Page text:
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When Nike released their SB Black and Tan Quickstrike shoe (named after the popular Irish drink, Black and Tan—a mixture of stout and pale ale) just in time for St. Patrick’s Day, they expected the boozy kicks to receive cheers, not jeers.
And especially not accusations of cultural and historical insensitivity.
What the sportswear giant failed to catch was the etymology of the phrase “Black and Tans,” which was originally the name for a British paramilitary group in the 1920s that cruelly attacked civilians during the Irish Revolution, reports The Irish Times.
The paper also called attention to the same blunder made by Ben and Jerry’s only six years ago with the release of their “Black and Tan” flavor of ice cream—which makes this error even more moronic.
The release of the sneakers led to outrage in the Irish community, reported Yahoo News. The president of the Irish Lobby for Immigration Reform, Ciaran Staunton, even equated the gaffe to releasing a sneaker called ‘the al-Qaeda.’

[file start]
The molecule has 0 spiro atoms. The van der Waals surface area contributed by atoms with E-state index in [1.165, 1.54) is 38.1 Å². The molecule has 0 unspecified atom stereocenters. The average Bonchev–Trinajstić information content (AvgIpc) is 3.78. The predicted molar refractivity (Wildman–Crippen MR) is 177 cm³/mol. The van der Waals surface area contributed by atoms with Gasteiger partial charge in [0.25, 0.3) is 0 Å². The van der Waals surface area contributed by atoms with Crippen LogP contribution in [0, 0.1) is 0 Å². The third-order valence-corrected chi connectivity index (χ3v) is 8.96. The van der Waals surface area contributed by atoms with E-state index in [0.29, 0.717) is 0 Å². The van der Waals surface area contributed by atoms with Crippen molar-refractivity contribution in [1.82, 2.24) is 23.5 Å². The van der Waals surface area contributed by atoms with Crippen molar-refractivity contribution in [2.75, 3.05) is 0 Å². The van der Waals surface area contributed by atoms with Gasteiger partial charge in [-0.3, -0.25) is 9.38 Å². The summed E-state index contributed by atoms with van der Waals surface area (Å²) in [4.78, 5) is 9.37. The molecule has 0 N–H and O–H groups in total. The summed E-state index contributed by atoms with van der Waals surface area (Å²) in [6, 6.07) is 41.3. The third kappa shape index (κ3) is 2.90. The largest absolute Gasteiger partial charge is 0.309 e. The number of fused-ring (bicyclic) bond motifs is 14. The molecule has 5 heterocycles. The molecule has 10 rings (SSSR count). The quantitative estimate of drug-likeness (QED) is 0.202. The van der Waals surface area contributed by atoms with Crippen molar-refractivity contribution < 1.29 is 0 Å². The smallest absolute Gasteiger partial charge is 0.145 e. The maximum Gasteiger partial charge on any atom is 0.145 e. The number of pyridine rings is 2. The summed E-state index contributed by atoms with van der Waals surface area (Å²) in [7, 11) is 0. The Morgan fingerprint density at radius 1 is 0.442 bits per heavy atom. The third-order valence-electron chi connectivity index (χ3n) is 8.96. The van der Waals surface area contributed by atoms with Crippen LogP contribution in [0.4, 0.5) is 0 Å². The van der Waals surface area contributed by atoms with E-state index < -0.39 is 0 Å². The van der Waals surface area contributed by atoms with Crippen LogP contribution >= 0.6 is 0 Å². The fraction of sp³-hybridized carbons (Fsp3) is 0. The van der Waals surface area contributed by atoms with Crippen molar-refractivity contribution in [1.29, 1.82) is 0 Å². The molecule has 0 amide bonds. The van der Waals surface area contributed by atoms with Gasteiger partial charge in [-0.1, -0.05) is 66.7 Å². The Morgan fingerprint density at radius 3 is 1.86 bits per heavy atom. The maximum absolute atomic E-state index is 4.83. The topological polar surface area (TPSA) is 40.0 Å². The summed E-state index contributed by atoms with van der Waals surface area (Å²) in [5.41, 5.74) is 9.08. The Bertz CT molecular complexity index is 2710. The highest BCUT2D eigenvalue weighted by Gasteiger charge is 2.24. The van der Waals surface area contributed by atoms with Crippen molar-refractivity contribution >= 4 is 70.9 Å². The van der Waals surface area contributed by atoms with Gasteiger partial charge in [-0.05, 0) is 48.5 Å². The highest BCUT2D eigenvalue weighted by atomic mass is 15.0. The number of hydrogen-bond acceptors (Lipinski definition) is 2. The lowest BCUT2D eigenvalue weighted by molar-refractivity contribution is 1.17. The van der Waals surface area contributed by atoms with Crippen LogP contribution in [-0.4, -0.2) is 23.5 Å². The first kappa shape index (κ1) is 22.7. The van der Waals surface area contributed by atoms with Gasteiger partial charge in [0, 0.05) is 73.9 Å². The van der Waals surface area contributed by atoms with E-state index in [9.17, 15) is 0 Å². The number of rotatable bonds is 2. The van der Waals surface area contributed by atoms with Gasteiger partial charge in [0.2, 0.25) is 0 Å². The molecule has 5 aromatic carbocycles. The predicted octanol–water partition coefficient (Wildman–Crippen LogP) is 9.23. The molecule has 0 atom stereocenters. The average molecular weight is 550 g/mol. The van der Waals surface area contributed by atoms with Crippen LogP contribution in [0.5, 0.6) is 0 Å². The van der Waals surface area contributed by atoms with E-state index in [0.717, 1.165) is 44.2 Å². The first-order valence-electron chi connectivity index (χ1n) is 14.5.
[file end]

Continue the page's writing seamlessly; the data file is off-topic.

The shoe, retailed at about $90, was released alongside the Nike SB “Guinness,” which did not raise any ruckus.
In a statement to FoxNews.com, Nike apologized for their error, explaining that the sneakers, officially called the Nike SB Dunk Low, have been “unofficially named by some using a phrase that can be viewed as inappropriate and insensitive.”
Despite the controversy surrounding the sneaks, one can’t help but think: those are some good-looking shoes. Nike’s marketing team can’t be feeling too bad about the blunder with all this free publicity.